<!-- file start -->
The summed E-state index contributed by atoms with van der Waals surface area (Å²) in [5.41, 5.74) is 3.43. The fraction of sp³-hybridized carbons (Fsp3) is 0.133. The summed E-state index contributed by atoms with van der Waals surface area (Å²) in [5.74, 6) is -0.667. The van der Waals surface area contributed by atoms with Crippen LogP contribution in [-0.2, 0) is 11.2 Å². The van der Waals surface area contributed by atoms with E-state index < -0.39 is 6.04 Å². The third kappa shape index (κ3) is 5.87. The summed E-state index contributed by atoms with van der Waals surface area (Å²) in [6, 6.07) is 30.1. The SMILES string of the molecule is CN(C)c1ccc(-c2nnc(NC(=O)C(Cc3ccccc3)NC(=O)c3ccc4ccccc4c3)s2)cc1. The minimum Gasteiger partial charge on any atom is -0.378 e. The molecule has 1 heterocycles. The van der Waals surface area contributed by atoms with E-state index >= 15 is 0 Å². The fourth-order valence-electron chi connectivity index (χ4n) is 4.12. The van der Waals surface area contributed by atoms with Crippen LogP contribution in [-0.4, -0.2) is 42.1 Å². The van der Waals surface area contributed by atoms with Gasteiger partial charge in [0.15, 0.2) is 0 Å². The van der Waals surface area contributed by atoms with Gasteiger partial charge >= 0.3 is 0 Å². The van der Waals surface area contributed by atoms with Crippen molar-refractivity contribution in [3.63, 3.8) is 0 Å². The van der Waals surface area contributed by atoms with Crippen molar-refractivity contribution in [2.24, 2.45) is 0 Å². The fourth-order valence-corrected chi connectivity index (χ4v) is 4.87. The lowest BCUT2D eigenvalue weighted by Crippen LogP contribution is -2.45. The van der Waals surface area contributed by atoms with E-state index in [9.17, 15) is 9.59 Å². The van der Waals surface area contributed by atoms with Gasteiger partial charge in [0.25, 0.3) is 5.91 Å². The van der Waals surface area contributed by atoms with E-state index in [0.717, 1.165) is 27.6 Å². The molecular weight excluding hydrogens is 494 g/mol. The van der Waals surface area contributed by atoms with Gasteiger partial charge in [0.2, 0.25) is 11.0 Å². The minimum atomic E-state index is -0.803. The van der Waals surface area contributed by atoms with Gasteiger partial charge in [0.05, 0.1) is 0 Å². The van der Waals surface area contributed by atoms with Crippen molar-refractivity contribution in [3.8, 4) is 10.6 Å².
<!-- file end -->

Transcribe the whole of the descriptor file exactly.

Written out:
The summed E-state index contributed by atoms with van der Waals surface area (Å²) in [5.41, 5.74) is 3.43. The fraction of sp³-hybridized carbons (Fsp3) is 0.133. The summed E-state index contributed by atoms with van der Waals surface area (Å²) in [5.74, 6) is -0.667. The van der Waals surface area contributed by atoms with Crippen LogP contribution in [-0.2, 0) is 11.2 Å². The van der Waals surface area contributed by atoms with E-state index < -0.39 is 6.04 Å². The third kappa shape index (κ3) is 5.87. The summed E-state index contributed by atoms with van der Waals surface area (Å²) in [6, 6.07) is 30.1. The SMILES string of the molecule is CN(C)c1ccc(-c2nnc(NC(=O)C(Cc3ccccc3)NC(=O)c3ccc4ccccc4c3)s2)cc1. The minimum Gasteiger partial charge on any atom is -0.378 e. The molecule has 1 heterocycles. The van der Waals surface area contributed by atoms with E-state index >= 15 is 0 Å². The fourth-order valence-electron chi connectivity index (χ4n) is 4.12. The van der Waals surface area contributed by atoms with Crippen LogP contribution in [-0.4, -0.2) is 42.1 Å². The van der Waals surface area contributed by atoms with Gasteiger partial charge in [0.15, 0.2) is 0 Å². The van der Waals surface area contributed by atoms with Gasteiger partial charge >= 0.3 is 0 Å². The van der Waals surface area contributed by atoms with Crippen molar-refractivity contribution in [3.63, 3.8) is 0 Å². The van der Waals surface area contributed by atoms with Crippen molar-refractivity contribution in [2.24, 2.45) is 0 Å². The fourth-order valence-corrected chi connectivity index (χ4v) is 4.87. The lowest BCUT2D eigenvalue weighted by Crippen LogP contribution is -2.45. The van der Waals surface area contributed by atoms with E-state index in [9.17, 15) is 9.59 Å². The van der Waals surface area contributed by atoms with Gasteiger partial charge in [0.25, 0.3) is 5.91 Å². The van der Waals surface area contributed by atoms with E-state index in [0.717, 1.165) is 27.6 Å². The molecular weight excluding hydrogens is 494 g/mol. The van der Waals surface area contributed by atoms with Gasteiger partial charge in [0.2, 0.25) is 11.0 Å². The minimum atomic E-state index is -0.803. The van der Waals surface area contributed by atoms with Gasteiger partial charge in [0.05, 0.1) is 0 Å². The van der Waals surface area contributed by atoms with Crippen molar-refractivity contribution in [3.8, 4) is 10.6 Å².